ISLAMABAD: People in Islamabad Capital Territory (ICT) went to the polls to elect their local representatives for the first ever local government on November 30, 2015 in a well-managed election that remained peaceful but was characterized by irregularities that continue to prevail due to weaker mechanisms for the enforcement of electoral laws and rules on Election Day.
The government decision to not declare November 30, 2015 as a public holiday, unlike other districts where LG elections were held, was controversial and might have kept many people from voting, said Free and Fair Election Network in a press statement on Tuesday.
Considering the smaller scale of election, the Election Commission of Pakistan (ECP) utilized Geographical Information System (GIS) for voters to locate their polling stations via live Google Maps through a dedicated application on its website. This is a step forward towards electoral transparency that needs acknowledgement.
Moreover, the polling scheme was made public much ahead of the election schedule. The ECP’s plans to use android technology to capture the images of polling station results from 200 polling stations also needs appreciation and should be seen as its willingness to take major steps towards electoral transparency. However, such measures need to be perfected ahead of General Election 2018 for their introduction throughout the country.
Despite several positives, FAFEN observers documented 743 illegalities and irregularities of various natures at 148 observed polling stations, reinforcing the need for greater powers and authority required by the ECP to hold the erring officials accountable. On an average, at least five violations were reported from each polling station from where information was received on Election Day, which is almost similar to the scale of issues documented in the first two phases of the local government elections in Punjab and Sindh provinces.
However, the ECP monitoring was observed to have improved in Islamabad. Presiding officers at 43 percent of observed polling stations reported that some representative of ECP or the Returning Officer had visited through the day for monitoring the quality of the polling process. This percentage was around 30% in the second phase of local government elections in Sindh and Punjab.
Among persistent and glaring illegalities were campaigning and canvassing by political parties and candidates outside polling stations in complete disregard to the legal provision that bars them from such activity within a 200-meter radius of a polling place.
Observers reported party camps setup outside 34 percent of observed polling stations, most of which were being used to persuade voters. Voters were reported to have been given slips of their serial numbers on electoral rolls by political parties and candidates at nearly 80 percent of the observed polling stations.
The constitutional right to secret ballot was reported to have been compromised at 12 percent of observed polling stations, where unauthorized persons were observed to be accompanying voters behind secrecy screens.
Presiding officers at 23 percent of the observed polling stations said they did not have the polling scheme or they did not show a copy of polling scheme to FAFEN observers. At more than 13 percent of the observed polling stations, one or more voters were turned away because their names were not on the electoral roll.
Incidents of polling agents and polling staff stamping ballot papers were reported from six percent of the observed polling stations. Observers reported presence of unauthorized persons inside more than five percent of the observed polling stations. These unauthorized persons included government officials, bodyguards of candidates, local influential and political leaders.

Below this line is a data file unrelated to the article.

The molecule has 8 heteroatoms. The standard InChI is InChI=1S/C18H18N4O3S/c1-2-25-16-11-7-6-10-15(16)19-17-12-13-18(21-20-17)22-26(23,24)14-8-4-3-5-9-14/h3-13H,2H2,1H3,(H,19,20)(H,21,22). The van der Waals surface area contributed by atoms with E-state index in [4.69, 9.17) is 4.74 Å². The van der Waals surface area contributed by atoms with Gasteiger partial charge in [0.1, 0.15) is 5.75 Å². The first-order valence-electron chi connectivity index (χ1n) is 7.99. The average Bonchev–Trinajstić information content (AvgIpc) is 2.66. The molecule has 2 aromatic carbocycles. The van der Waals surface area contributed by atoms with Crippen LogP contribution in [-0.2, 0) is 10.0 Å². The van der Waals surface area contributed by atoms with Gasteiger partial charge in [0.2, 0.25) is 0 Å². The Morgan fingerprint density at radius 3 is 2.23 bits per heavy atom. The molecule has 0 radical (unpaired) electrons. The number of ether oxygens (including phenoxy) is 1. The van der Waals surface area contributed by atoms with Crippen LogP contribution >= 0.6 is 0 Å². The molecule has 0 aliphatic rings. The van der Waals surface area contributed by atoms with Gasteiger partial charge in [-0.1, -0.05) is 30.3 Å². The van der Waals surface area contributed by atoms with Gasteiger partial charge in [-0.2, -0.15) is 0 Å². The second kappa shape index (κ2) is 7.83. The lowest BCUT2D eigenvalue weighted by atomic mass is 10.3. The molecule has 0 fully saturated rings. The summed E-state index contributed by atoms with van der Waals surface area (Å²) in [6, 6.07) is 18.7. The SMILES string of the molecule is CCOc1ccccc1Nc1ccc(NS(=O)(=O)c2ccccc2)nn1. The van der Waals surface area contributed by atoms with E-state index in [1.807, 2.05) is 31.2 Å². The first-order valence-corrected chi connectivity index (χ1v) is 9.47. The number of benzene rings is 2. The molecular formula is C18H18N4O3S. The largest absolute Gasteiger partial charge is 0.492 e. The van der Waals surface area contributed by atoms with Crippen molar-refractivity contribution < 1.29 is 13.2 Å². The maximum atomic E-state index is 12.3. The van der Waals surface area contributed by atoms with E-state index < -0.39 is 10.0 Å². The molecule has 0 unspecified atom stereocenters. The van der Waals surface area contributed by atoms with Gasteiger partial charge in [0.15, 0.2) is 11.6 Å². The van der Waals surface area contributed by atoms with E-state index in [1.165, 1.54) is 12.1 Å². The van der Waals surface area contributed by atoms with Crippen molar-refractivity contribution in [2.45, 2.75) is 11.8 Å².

However, there are certain areas which appeared to have registered improvement. Almost 99 percent of presiding officers said they attended the training and 93 percent were wearing the ECP’s provided badge.
Although some presiding officers who were performing duty for the first time complained that the one-day training was not adequate, the training appeared to be more effective in Islamabad as compared to the trainings provided for the second phase of local government election in Sindh and Punjab provinces.
At most of the observed polling stations, polling staff was reported to have been filling out the counterfoils while issuing the ballot papers to voters. Similarly, at most of the observed polling stations, Assistant Presiding Officers were observed to have been properly signing and stamping at the back of the ballot papers issued to voters.
Party workers outside two polling stations namely Sarai Kharbooza and Humak informed FAFEN observers that there were local level agreements to bar women from voting. However, FAFEN will conduct follow-up visits to these areas for further information. Most female polling stations were staffed by female polling staff. However, at six percent of the observed polling stations unauthorized men were observed to be loitering in women-only polling stations.
The purpose of this preliminary report is to highlight weaknesses of the electoral processes and practices indicated by FAFEN observation on the Election Day in an effort to improve election management for the third phase of the local government elections in Sindh and Punjab provinces due on December 5, 2015.
A detailed report on the quality of the local government elections will be released after completion of the third phase of LG elections in Punjab and Sindh. Findings included in this report are preliminary, and therefore, must not be generalized beyond their scope. At best, they are indicative of persistent electoral illegalities and irregularities that are witnessed in all elections, reflecting ECP’s weak capacity to enforce election laws and Code of Conduct for Political Parties and Contesting Candidates.